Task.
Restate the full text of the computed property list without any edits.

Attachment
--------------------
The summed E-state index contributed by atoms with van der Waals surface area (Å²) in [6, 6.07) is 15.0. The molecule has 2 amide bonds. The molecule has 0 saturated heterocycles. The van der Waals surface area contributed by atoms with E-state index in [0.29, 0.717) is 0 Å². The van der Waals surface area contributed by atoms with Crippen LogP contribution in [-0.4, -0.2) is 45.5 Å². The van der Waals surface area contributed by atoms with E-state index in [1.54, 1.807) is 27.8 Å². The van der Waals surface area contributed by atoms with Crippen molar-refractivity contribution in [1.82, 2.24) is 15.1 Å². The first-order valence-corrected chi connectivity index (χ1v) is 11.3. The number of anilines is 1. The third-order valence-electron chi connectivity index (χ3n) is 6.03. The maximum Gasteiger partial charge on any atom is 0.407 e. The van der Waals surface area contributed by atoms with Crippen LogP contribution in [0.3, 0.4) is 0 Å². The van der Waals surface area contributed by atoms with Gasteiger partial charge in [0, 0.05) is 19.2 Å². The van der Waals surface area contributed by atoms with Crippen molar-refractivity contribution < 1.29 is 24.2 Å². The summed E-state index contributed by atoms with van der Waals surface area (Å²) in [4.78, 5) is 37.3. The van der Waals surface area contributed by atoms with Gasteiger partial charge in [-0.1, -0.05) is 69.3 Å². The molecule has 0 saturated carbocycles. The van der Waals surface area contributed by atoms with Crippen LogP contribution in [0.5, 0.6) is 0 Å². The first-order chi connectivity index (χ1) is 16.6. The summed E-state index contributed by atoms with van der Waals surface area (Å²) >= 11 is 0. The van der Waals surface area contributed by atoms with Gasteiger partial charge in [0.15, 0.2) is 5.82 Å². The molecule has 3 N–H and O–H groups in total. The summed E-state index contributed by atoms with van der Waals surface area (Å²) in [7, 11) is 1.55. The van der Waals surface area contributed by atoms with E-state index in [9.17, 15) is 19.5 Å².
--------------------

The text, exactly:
The summed E-state index contributed by atoms with van der Waals surface area (Å²) in [6, 6.07) is 15.0. The molecule has 2 amide bonds. The molecule has 0 saturated heterocycles. The van der Waals surface area contributed by atoms with E-state index in [0.29, 0.717) is 0 Å². The van der Waals surface area contributed by atoms with Crippen LogP contribution in [-0.4, -0.2) is 45.5 Å². The van der Waals surface area contributed by atoms with E-state index in [1.54, 1.807) is 27.8 Å². The van der Waals surface area contributed by atoms with Crippen molar-refractivity contribution in [1.82, 2.24) is 15.1 Å². The first-order valence-corrected chi connectivity index (χ1v) is 11.3. The number of anilines is 1. The third-order valence-electron chi connectivity index (χ3n) is 6.03. The maximum Gasteiger partial charge on any atom is 0.407 e. The van der Waals surface area contributed by atoms with Crippen LogP contribution in [0.3, 0.4) is 0 Å². The van der Waals surface area contributed by atoms with Gasteiger partial charge in [0, 0.05) is 19.2 Å². The van der Waals surface area contributed by atoms with Crippen molar-refractivity contribution < 1.29 is 24.2 Å². The summed E-state index contributed by atoms with van der Waals surface area (Å²) in [4.78, 5) is 37.3. The van der Waals surface area contributed by atoms with Gasteiger partial charge in [-0.1, -0.05) is 69.3 Å². The molecule has 0 saturated carbocycles. The van der Waals surface area contributed by atoms with Crippen LogP contribution in [0.5, 0.6) is 0 Å². The first-order chi connectivity index (χ1) is 16.6. The summed E-state index contributed by atoms with van der Waals surface area (Å²) >= 11 is 0. The van der Waals surface area contributed by atoms with Gasteiger partial charge in [0.15, 0.2) is 5.82 Å². The molecule has 3 N–H and O–H groups in total. The summed E-state index contributed by atoms with van der Waals surface area (Å²) in [7, 11) is 1.55. The van der Waals surface area contributed by atoms with E-state index in [9.17, 15) is 19.5 Å².